Environmental Science Ecology Test

a group of organisms a of single species that inhabit the same geographic location at the same time
a group of organisms that can breed and produce fertile offspring
a group of interacting populations that occupy the same geographic area at the same time
biotic factor
any living factor in an organism environment
abiotic factor
the nonliving factor in an organism’s environment
the location where an organism lives
the role or position that an organism lives
carrying capacity
the maximum number of individuals an environment can support for the long term
a number of individuals moving into an area
a number of individuals moving away from an area
a symbiotic relationship in which one organism benefits at the expense of another
A community contains _____
several populations of multiple species in one place at one time
Which of the following is a population density?
2.3 trees/ hectare
The presence of eagles that prey upon rabbits is a ______.
biotic limiting factor
A sewage spill that kills a population of fish is called an _____.
abiotic limiting factor
Larger animals have ______ population densities compared to smaller animals.
A flock of geese could best be described as a _______.
The savannah would be the _______ African lions.
A caterpillar that eats the leaves of just one species of milkweed would be called a ________.
Forty gray squirrels leaving a forest is an example of _______.
The study of interactions between different species is called _______.
community ecology
An alligator attacking a deer is an example of ______.
_______ is when two organisms of different species have a close relationship.
Barnacles growing on a humpback whale are an example of ________, because the barnacles gain a benefit from the whale, but the whale neither gains a benefit nor is harmed.
The crocodile bird cleaning the teeth of a crocodile is an example of ________ because the relationship is benefit to both animals.
What is the difference between a biome and an ecosystem?
•A biome is a large group of ecosystems that share a similar climate and types of communities.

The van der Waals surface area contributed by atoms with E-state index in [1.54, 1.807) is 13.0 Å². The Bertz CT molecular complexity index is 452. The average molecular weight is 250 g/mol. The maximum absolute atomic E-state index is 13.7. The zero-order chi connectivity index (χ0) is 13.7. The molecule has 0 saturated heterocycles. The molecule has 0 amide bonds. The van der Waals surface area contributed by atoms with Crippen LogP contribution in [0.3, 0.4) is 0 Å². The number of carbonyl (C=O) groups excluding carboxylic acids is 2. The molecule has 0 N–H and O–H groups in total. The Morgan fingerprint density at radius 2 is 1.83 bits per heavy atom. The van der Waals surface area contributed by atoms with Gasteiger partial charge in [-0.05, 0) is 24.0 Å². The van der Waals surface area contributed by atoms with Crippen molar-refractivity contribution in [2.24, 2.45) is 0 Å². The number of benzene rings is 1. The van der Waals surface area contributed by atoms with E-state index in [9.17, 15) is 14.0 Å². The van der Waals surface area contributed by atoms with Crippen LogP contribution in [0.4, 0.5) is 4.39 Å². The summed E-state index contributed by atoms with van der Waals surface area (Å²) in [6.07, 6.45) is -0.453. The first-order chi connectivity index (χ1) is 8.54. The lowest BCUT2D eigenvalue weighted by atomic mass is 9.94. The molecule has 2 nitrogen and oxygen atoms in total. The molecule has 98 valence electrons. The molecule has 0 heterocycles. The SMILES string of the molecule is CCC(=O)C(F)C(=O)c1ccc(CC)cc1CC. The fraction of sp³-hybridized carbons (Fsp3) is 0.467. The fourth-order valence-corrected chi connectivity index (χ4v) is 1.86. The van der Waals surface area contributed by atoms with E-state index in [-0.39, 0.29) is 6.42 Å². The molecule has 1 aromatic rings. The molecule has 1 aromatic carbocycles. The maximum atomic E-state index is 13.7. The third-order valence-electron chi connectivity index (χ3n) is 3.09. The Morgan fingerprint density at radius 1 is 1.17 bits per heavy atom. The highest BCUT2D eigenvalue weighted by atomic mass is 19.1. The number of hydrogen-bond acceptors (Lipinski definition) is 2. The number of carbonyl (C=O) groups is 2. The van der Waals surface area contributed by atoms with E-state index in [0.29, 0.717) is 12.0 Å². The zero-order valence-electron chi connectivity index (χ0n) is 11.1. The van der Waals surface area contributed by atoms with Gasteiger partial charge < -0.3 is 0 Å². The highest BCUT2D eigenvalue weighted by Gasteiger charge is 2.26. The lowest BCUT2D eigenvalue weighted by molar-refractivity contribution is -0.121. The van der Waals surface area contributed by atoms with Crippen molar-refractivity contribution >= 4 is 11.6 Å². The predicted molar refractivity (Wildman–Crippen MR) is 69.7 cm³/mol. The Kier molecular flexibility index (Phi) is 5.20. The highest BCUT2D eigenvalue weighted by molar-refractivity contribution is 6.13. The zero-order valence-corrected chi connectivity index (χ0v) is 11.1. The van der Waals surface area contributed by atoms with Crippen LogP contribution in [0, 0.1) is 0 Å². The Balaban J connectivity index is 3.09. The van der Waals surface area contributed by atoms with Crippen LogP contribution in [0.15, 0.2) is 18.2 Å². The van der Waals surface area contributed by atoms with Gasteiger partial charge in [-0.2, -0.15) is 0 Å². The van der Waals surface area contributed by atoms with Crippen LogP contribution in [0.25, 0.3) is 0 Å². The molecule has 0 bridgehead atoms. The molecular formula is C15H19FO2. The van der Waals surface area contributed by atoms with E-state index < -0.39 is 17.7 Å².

Ex: Deserts

•An ecosystem is a biological community of interacting organisms and their physical environment.
Ex: Sahara, Gobi, Badlands

What are the hydrosphere, lithosphere, and the atmosphere?
•Hydrosphere- all water related systems (oceans, rivers, lakes, streams)
•Lithosphere- all terrestrial related systems (caves, grasslands, plains, forests)
•Atmosphere- all air related systems
List a real world example of the following:
•Predation- cat eating a mouse
•Parasitism- leeches
•Mutualism- remora cleaning sharks
Give two example of density-dependent factor.
predation, disease, parasites, competition, food availability, mates
What is the population density of 20 deer inhabiting 2 sq km of land?
20 deer
________ = 10 deer/ sq km

2 sq km

A researcher catches 100 butterflies and marks their wings. At a later date the researcher comes back and catches 50 butterflies. 25 butterflies in the second group have their wings marked. What is the size of the butterfly population in the area?
100 25
____ = ___
x 50

25x= 5,000

x= 200 Butterflies

the portion of the Earth that supports life
biological community
group of interacting populations that occupy the same geographical area at the same time
limiting factors
biotic or abiotic factors that keep a population from continuing to increase indefinitely
population dispersion or distribution
the pattern of spacing of a population within an area: uniform, clumped, random
density-independent factors
drought, extreme heat or cold, flooding, human action, forest fires, pollution
density-dependent factors
predation, disease, parasites, competition
exponential growth rate (or model)
start out slowly but increases rapidly; J shaped
logistic growth rate
slows of stops at the population’s carrying capacity; S shaped
the act of one organism pursuing and consuming another organism for their food
the close relationship that exists when two or more species live together
the close relationship that exists when two or more species live closely together and benefit from each other
a relationship in which one organism benefits and the other organism is neither helped nor harmed
the variety of life in the world or the particular habitat/ecosystem